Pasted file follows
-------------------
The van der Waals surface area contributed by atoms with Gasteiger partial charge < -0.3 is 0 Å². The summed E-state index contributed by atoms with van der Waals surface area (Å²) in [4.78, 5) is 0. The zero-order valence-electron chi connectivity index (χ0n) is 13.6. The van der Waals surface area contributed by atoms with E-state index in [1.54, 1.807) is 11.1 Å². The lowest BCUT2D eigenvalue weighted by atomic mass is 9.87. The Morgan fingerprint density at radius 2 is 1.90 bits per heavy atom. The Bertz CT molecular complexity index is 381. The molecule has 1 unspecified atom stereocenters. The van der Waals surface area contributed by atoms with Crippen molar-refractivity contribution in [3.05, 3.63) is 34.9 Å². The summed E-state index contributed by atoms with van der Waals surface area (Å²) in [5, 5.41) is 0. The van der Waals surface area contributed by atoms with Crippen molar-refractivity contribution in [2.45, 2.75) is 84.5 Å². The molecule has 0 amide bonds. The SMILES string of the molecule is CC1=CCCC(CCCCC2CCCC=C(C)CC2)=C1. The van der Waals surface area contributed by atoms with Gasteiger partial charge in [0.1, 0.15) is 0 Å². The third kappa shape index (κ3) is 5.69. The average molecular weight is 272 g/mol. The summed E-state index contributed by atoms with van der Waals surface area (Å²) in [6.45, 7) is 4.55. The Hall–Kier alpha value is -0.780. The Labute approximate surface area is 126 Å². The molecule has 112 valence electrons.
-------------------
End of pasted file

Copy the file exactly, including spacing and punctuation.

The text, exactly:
The van der Waals surface area contributed by atoms with Gasteiger partial charge < -0.3 is 0 Å². The summed E-state index contributed by atoms with van der Waals surface area (Å²) in [4.78, 5) is 0. The zero-order valence-electron chi connectivity index (χ0n) is 13.6. The van der Waals surface area contributed by atoms with E-state index in [1.54, 1.807) is 11.1 Å². The lowest BCUT2D eigenvalue weighted by atomic mass is 9.87. The Morgan fingerprint density at radius 2 is 1.90 bits per heavy atom. The Bertz CT molecular complexity index is 381. The molecule has 1 unspecified atom stereocenters. The van der Waals surface area contributed by atoms with Crippen molar-refractivity contribution in [3.05, 3.63) is 34.9 Å². The summed E-state index contributed by atoms with van der Waals surface area (Å²) in [5, 5.41) is 0. The van der Waals surface area contributed by atoms with Crippen molar-refractivity contribution in [2.45, 2.75) is 84.5 Å². The molecule has 0 amide bonds. The SMILES string of the molecule is CC1=CCCC(CCCCC2CCCC=C(C)CC2)=C1. The van der Waals surface area contributed by atoms with Gasteiger partial charge in [0.1, 0.15) is 0 Å². The third kappa shape index (κ3) is 5.69. The average molecular weight is 272 g/mol. The summed E-state index contributed by atoms with van der Waals surface area (Å²) in [6.45, 7) is 4.55. The Hall–Kier alpha value is -0.780. The Labute approximate surface area is 126 Å². The molecule has 112 valence electrons.